Instrument sterilization: Processing

The goal of instrument sterilization is to provide sterile instruments chairside every time.

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The goal of instrument sterilization is to provide sterile instruments chairside every time. This process involves proper performance of each step in a series to achieve success.

Dental offices use three major types of sterilizers today — steam, unsaturated chemical vapor, and dry heat. Each type has procedural advantages, limitations, and specific wrapping requirements.

The most common type in dental offices is the steam sterilizer (autoclave), which involves heating water within a closed chamber. The result is steam and, in time, buildup of pressure. Residual air in pockets can insulate and prevent sterilization. Steam drives air from the chamber out an escape valve. The valve closes, allowing pressure to build.

The heat generated is the sterilizing agent. In a closed system depleted of air, the steam becomes very hot. The two sets of operational parameters most often used are 121°C/250°F with a pressure of 103 kPa/15 psi or 134°C/273°F with 206 kPa/30 psi of pressure. Shorter cycles usually require higher operational temperatures.

There are three types of steam sterilizers based on how air leaves the unit. They are gravity displacement (performs type N cycles), vacuum assisted (performs type B cycles), and positive steam flush with pressure pulses (performs type S cycles).

In gravity displacement sterilizers, steam forces air out the bottom through a special drain. When the desired operation temperature is achieved, the drain closes. This keeps the temperature constant.

Today, vacuum-assisted steam autoclaves usually perform both pre- and postvacuum cycles, which can also be pulsed. Prevacuum cycles evacuate air out and pull steam throughout the loaded chambers. The postvacuum cycle removes steam, enhancing package drying.

The third type of steam sterilizer employs repeated injections of steam with associated pulses/changes in pressure (a steam-injection, positive pressure pulse displacement process).

Advantages of using steam autoclaves include large capacities, shorter cycle lengths, product familiarity, and vacuum-assisted cycles in some models. Disadvantages include rusting/dulling of carbon steel items, prohibition against closed instrument containers, hard water spotting, the need for drying of instrument packages, and damage to some heat-sensitive plastics and rubber items. Wrapping/packaging must allow penetration of steam and movement of air outward.

Unsaturated chemical vapor sterilizers (Harvey sterilizer or Chemiclave) use a special chemical solution instead of water to generate a killing vapor. Operational conditions are 132°C/270°F with a pressure of 172 kPa/25 psi for 20 minutes.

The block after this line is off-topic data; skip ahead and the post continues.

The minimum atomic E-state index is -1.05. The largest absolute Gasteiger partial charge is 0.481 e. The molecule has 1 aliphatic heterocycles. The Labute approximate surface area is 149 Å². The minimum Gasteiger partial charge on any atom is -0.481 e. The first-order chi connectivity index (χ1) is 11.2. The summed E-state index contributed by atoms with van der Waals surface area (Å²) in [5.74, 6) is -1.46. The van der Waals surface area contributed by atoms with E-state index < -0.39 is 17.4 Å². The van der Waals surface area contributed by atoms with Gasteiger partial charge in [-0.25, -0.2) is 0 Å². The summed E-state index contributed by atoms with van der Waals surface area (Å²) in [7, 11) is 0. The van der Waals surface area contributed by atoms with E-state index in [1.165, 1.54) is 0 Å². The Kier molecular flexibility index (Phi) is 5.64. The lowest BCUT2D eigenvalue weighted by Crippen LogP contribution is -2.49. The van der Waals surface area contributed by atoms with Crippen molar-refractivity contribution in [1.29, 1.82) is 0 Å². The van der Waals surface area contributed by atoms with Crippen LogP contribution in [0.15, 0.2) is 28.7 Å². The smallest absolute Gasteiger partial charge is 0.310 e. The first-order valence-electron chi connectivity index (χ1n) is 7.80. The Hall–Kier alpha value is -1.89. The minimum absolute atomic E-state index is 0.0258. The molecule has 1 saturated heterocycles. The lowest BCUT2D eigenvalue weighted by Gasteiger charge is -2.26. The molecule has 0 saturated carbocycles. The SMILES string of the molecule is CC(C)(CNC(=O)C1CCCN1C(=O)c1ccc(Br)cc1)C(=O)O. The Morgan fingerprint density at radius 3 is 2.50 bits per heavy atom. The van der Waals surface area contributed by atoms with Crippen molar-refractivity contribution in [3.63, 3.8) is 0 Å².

Advantages of unsaturated chemical vapor sterilization include little or no rusting of carbon steel instruments and instrument packages that dry quickly after completion of a cycle. Instruments need to be dry when loaded. Some plastic and rubber items may be damaged during processing. There are special requirements for storing, handling, and disposing of the flammable sterilizing solution (contains acetone, alcohols, ketones, and formaldehyde).

Dry heat sterilization involves heating of air and then transferring heat energy to instruments. The process requires temperatures higher than steam or unsaturated chemical vapor sterilizers. Operational temperatures vary from 160°C to 190°C (320°F to 375°F). The two types of dry heat are oven type sterilizers (static air) and rapid heat transfer (forced air).

Static air types usually require higher operational temperatures and longer cycles but are less expensive than forced air models. For example, static air types require one- to two-hour cycles at 160°C (320°F). Heat-up time may be 15 to 30 minutes from a cold start. You should never open the door during operation.

Forced-air or rapid heat transfer models circulate heated air throughout the unit. The result is a faster warm-up and shorter, but hotter operational cycles (e.g., 12 minutes at 190°C [375°F]). Some units are completely automated and cool instruments while still in the chamber.

Advantages of dry heat sterilization include little or no rusting/dulling of carbon steel items and instruments that are dry at the end of the cycle. Some plastics and rubber items may not survive. Instruments need to be dry when loaded. Opening the door during operation causes a dramatic decrease in temperature.

Dr. Charles John Palenik is the director of Infection Control Research and Services at the Indiana University School of Dentistry. Direct infection control questions to

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